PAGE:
The only category of plant life that does not propagate through pollination is the fern, which uses spores. All others--annuals, perennials, biennials, shrubs, trees and bulb--are reliant on pollination to reproduce. Pollen is male genetic material. It is transported from the anthers, male genitalia, of a flower, to the stigma, female genitalia, where it passes through to the ovule. This ovule is the female genetic material that becomes a seed after it's combined with pollen. The process of transporting pollen to the stigma differs among species.
Angel's tears is the colloquial name for Narcissus triandrus, one of 26 nonhybrid members of the daffodil family. It flourishes in zones 5 through 9. Each bulb has a single flower that hangs from the end of a pale green, fleshy stalk. The bloom has reflexed petals, or petals that angle back toward the stalk, as well as the normal 6 connected petals with smoothed edges that form a cup. This species is reliant on pollinators to pollinate. Pollinators are any fauna, such as bees or hummingbirds, that are attracted to the color of the bloom. They enter the bloom to drink the sweet nectar at its center, and the bloom's pollen adheres to them in the process. When pollinators go to another flower, the pollen might be pushed into the flower's stigma, achieving pollination.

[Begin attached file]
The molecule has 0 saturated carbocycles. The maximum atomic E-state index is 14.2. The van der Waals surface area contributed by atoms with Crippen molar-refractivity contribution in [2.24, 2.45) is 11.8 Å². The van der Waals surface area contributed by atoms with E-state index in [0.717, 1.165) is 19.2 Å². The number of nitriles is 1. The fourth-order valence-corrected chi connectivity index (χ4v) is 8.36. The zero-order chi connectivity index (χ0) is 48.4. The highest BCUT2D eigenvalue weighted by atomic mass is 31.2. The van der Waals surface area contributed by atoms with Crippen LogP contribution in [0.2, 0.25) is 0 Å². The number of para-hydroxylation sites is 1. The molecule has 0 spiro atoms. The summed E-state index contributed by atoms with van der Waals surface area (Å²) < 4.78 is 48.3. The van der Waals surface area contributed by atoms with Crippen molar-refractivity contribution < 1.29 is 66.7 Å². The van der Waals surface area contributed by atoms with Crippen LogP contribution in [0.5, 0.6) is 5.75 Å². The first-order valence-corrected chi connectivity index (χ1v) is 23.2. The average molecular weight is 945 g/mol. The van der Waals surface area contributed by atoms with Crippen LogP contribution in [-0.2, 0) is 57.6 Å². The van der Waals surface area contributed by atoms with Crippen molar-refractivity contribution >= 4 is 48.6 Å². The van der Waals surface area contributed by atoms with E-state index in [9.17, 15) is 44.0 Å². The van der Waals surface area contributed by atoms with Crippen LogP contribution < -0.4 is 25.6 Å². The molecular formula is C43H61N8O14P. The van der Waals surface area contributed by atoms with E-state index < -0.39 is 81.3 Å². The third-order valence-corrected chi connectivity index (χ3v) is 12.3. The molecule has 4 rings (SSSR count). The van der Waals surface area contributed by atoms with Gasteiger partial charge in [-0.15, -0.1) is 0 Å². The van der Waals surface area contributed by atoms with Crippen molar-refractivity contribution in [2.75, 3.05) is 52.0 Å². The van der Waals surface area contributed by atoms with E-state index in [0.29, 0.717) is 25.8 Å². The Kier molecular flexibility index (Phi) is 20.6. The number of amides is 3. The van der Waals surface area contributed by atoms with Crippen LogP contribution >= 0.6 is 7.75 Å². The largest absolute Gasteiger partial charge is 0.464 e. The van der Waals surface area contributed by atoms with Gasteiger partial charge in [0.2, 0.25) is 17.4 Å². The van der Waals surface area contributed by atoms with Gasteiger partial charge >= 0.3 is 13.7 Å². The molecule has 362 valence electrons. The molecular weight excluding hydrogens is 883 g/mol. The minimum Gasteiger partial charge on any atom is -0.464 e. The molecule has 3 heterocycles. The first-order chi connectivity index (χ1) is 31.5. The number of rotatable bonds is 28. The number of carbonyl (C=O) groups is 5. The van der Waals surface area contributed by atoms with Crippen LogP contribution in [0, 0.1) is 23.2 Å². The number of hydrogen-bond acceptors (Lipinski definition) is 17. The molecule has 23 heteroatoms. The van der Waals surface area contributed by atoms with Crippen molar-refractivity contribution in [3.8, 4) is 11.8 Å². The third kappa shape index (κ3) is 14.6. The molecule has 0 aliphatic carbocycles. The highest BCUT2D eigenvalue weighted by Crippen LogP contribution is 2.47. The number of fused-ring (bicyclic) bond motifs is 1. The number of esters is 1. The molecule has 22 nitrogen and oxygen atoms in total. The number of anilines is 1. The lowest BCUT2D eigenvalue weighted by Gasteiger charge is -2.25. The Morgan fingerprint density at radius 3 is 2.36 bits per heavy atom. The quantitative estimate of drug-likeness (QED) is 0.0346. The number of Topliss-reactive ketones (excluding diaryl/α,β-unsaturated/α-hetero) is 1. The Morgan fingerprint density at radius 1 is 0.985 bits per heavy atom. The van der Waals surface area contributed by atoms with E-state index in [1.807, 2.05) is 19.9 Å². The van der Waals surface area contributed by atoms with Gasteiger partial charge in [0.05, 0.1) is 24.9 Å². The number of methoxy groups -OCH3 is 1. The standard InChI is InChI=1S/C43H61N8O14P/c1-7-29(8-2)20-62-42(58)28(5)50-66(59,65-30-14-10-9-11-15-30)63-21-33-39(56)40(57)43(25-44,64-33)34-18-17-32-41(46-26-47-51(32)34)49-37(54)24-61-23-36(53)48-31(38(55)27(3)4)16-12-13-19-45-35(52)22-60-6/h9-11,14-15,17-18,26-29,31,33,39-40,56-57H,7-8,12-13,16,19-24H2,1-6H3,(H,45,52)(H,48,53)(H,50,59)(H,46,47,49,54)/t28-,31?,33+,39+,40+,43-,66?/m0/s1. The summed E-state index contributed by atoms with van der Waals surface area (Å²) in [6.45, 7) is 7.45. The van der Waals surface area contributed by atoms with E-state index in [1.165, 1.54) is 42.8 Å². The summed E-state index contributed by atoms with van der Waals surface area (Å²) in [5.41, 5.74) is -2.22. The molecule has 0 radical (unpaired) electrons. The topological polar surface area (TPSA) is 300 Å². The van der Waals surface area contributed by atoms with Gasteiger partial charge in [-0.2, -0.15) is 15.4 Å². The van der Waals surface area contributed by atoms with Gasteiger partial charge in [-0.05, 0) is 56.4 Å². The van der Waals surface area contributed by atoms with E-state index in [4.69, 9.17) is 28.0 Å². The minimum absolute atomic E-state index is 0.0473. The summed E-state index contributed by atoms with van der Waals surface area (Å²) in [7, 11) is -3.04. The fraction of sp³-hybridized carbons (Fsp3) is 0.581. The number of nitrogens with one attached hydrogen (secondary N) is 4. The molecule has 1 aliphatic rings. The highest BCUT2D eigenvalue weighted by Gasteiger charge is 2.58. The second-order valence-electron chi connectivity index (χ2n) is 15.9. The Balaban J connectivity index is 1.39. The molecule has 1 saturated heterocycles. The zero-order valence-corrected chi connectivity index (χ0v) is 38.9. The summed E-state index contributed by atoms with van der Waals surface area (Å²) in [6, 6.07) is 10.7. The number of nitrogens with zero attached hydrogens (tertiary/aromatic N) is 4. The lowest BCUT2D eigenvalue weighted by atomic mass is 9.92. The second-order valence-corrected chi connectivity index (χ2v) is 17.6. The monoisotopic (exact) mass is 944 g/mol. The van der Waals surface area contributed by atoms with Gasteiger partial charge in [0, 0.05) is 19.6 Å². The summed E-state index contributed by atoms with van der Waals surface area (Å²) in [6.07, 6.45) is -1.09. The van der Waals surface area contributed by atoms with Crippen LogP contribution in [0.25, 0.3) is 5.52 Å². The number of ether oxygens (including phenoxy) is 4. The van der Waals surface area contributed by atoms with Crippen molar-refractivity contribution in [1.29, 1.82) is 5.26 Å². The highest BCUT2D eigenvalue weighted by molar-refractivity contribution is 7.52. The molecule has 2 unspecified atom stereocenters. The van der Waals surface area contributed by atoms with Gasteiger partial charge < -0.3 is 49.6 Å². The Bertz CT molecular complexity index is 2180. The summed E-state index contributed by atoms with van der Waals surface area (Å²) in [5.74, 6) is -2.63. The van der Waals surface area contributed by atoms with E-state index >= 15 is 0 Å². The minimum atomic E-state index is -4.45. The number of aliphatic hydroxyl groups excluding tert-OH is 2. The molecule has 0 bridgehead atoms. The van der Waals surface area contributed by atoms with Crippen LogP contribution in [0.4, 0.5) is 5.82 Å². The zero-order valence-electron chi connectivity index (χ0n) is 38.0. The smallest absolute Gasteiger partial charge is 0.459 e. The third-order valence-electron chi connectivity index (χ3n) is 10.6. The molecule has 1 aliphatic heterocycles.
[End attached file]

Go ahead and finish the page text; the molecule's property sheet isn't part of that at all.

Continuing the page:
Viper's bugloss, Echium vulgare, is a biennial species that thrives in rainy environments with average temperatures of approximately 60 degrees Fahrenheit. Each can grow up to 3 feet high. They are commonly used in borders and rock gardens. They have broad, hairy leaves and stems shaped like a tongue and produce multiple spike-like stalks. Around each stalk grows small five-lobed flowers in blue, purple, pink, red or white, depending on the subspecies. They have pronounced anthers and stigmas that extend more than 1 inch further than the petals. This is because this species is reliant on the wind to carry pollen from the flowers of one plant to another.
Autumn joy, Sedum aizoon, is a drought-tolerant perennial capable of surviving in zones 3 through 10. They produce multiple 18-inch stems closely packed together with fleshy, toothed leaves. In fall it generates large clusters of pink flowers no larger than ¼ inch in diameter. These flowers turn rust red in late fall and withstand most winters. The blooms are bunched together so tightly that they look similar to a head of cauliflower. This is because autumn joy is prone to self pollination. Pollen from one of its flowers can pass to another flower of the same plant, creating seeds that have the same genetic information as the parent plant.